Measurable residual disease detection by high-throughput sequencing improved risk-stratification for pediatric B-ALL.
The initial response to therapy is a key prognostic factor in pediatric B-ALL. This is currently determined as the level of measurable residual disease (MRD) at the end of Induction chemotherapy. Normally determined by flow cytometry (FC), this leads to limitations in the analytic sensitivity and difficulty in clinical standardization of the technique. As well, changes in antigen expression on the lymphoblasts during therapy may obscure detection by FC. High-throughput sequencing (HTS) of the immunoglobulin and T-cell receptor loci may represent a superior methodology for detection of MRD.
Paired pre-treatment and end of induction samples for patients enrolled in front-line childhood B-ALL treatment trials were identified for MRD evaluation. Both FC and HTS were performed on the samples. For HTS, pretreatment samples were assessed for clonality by deep sequencing of the immunoglobulin (IGH@) gene. A dominant sequence determined for identification at end of induction, as an indicator of MRD. The amount of DNA was extrapolated to the equivalent total nucleated cell count, to give a comparable metric to MRD by FC.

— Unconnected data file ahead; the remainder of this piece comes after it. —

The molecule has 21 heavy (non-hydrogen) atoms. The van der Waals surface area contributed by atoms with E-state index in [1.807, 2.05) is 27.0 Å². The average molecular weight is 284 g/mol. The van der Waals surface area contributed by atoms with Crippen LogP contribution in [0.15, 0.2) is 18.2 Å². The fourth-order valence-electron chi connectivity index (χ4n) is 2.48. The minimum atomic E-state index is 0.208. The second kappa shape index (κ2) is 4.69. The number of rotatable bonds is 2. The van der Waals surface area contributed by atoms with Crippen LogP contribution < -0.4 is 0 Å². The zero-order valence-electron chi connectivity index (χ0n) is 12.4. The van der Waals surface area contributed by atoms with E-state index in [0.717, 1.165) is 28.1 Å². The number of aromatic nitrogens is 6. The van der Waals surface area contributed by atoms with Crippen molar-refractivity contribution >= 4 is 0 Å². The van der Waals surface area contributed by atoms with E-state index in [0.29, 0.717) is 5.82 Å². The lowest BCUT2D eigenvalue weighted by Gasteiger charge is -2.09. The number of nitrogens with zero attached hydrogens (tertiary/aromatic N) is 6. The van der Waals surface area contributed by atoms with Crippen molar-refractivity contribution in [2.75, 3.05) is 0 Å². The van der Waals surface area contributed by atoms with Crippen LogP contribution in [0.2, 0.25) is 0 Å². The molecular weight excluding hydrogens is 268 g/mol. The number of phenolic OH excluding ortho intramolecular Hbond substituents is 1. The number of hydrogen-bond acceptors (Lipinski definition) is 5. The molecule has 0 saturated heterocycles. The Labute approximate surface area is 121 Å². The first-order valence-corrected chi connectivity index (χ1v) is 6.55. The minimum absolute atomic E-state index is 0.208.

607 evaluable samples were studied, and HTC and FC showed good correlation for both event-free and overall survival at an MRD of 0.01%. Samples where MRD was above the threshold by HTS but not FC were found to have an intermediate prognosis, suggesting that it had a higher analytic sensitivity for low levels of MRD. Patients with no trackable rearrangement of the immunoglobulin heavy chain by HTS, suggesting an earlier stage neoplastic transformation, had a poorer prognosis.
HTS required initial access to heavy leukemic involvement to identify an appropriate target sequence, and cannot be used in patients lacking a detectable immunoglobulin or T-cell receptor rearrangement. Turn-around time is also longer than with FC and the technology is currently more expensive.